Festive Fraud: 12 top tips to keep the 12 days of Christmas safe
12 top tips to keep the 12 days of Christmas safe
In the season of goodwill, people are not always as vigilant as they could be. Christmas is a time of merriment and cheer but also a time when we are more vulnerable to scams and theft.
Christmas is one of the busiest times of the year for cybercriminals, who exploit the fact that people are distracted, make quick decisions when it comes to present buying and take advantage of additional online activity. It is reported that more than £16 million is lost through online fraud during this period alone with financial fraud as a whole now reaching over £700 million annually.
There are lots of things to watch out for in your email inbox around the Christmas period – as well as fraudulent sales and fake receipts, there is also e-card fraud.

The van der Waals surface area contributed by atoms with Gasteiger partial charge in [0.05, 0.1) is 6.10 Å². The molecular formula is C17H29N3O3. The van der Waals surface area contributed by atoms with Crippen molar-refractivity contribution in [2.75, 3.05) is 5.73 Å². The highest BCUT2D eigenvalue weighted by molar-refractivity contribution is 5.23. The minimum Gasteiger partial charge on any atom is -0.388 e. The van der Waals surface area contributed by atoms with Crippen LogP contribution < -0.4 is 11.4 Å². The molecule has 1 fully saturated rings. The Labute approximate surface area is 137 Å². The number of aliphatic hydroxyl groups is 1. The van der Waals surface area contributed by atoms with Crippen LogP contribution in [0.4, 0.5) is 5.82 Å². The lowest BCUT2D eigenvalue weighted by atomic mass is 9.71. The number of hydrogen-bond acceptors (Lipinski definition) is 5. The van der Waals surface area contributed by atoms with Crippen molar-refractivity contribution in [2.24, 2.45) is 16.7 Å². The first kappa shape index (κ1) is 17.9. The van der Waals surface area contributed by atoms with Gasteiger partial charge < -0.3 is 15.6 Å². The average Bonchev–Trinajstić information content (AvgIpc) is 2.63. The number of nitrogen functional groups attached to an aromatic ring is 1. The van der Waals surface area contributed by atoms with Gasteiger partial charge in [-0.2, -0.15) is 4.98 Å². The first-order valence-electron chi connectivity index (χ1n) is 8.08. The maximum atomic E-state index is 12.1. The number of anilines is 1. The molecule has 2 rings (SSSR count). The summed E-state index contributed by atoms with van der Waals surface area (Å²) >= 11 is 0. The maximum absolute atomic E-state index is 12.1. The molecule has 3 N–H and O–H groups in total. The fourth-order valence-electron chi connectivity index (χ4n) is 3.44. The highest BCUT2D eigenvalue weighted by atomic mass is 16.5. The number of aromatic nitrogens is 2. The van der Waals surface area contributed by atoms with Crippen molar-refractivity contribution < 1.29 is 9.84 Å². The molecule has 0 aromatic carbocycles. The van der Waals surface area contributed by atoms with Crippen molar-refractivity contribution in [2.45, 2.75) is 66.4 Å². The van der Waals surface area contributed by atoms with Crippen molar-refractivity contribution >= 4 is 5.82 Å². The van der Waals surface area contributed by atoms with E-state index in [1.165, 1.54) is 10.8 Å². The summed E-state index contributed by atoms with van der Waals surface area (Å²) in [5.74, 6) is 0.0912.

When shopping online, it is important to be more careful about the information you provide and share online. Personal details can be used by cybercriminals to build trust with you, which they can then exploit by getting you to reveal further details that may enable them to scam you.
And it doesn’t stop there. Fraudsters are continually looking at new ways to target individuals through social media, new device purchases that provide limited security and much more.
Here are a few tips to help you through the season:
1- Keep your anti-virus software up to date
Scammers may try to trick you into downloading malware onto your computer, giving them the opportunity to steal your personal and financial data. So it is important to keep your anti-virus software up to date on all of your devices, including smartphones and tablets.
2- Use strong passwords for online accounts
If you are setting up a new online account for shopping, make sure you secure it with a strong password. Use three random words and only provide limited information when creating accounts (complete mandatory fields only). If you can, use guest checkout facilities.
3- Enable two factor authentication
Two factor authentication is a way for the service provider to check it is you logging in by using a real-world source such as sending a security code to your mobile phone. This helps protect you because it is unlikely that a cybercriminal who has managed to obtain your password will have this ‘second factor’.